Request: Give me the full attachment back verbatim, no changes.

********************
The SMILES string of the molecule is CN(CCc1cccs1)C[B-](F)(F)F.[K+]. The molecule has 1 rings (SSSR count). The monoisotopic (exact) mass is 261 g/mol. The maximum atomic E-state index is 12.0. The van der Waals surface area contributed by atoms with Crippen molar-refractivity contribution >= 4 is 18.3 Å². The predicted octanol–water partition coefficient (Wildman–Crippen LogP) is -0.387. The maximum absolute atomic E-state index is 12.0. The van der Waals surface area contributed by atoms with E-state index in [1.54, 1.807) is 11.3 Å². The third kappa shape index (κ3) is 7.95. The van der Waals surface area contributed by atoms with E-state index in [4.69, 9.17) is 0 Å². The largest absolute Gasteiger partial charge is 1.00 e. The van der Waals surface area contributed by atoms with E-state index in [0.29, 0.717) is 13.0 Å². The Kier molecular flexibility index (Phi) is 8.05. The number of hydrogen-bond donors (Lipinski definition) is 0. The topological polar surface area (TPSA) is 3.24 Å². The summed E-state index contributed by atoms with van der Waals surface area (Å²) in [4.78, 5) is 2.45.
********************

The SMILES string of the molecule is CN(CCc1cccs1)C[B-](F)(F)F.[K+]. The molecule has 1 rings (SSSR count). The monoisotopic (exact) mass is 261 g/mol. The maximum atomic E-state index is 12.0. The van der Waals surface area contributed by atoms with Crippen molar-refractivity contribution >= 4 is 18.3 Å². The predicted octanol–water partition coefficient (Wildman–Crippen LogP) is -0.387. The maximum absolute atomic E-state index is 12.0. The van der Waals surface area contributed by atoms with E-state index in [1.54, 1.807) is 11.3 Å². The third kappa shape index (κ3) is 7.95. The van der Waals surface area contributed by atoms with E-state index in [4.69, 9.17) is 0 Å². The largest absolute Gasteiger partial charge is 1.00 e. The van der Waals surface area contributed by atoms with E-state index in [0.29, 0.717) is 13.0 Å². The Kier molecular flexibility index (Phi) is 8.05. The number of hydrogen-bond donors (Lipinski definition) is 0. The topological polar surface area (TPSA) is 3.24 Å². The summed E-state index contributed by atoms with van der Waals surface area (Å²) in [4.78, 5) is 2.45.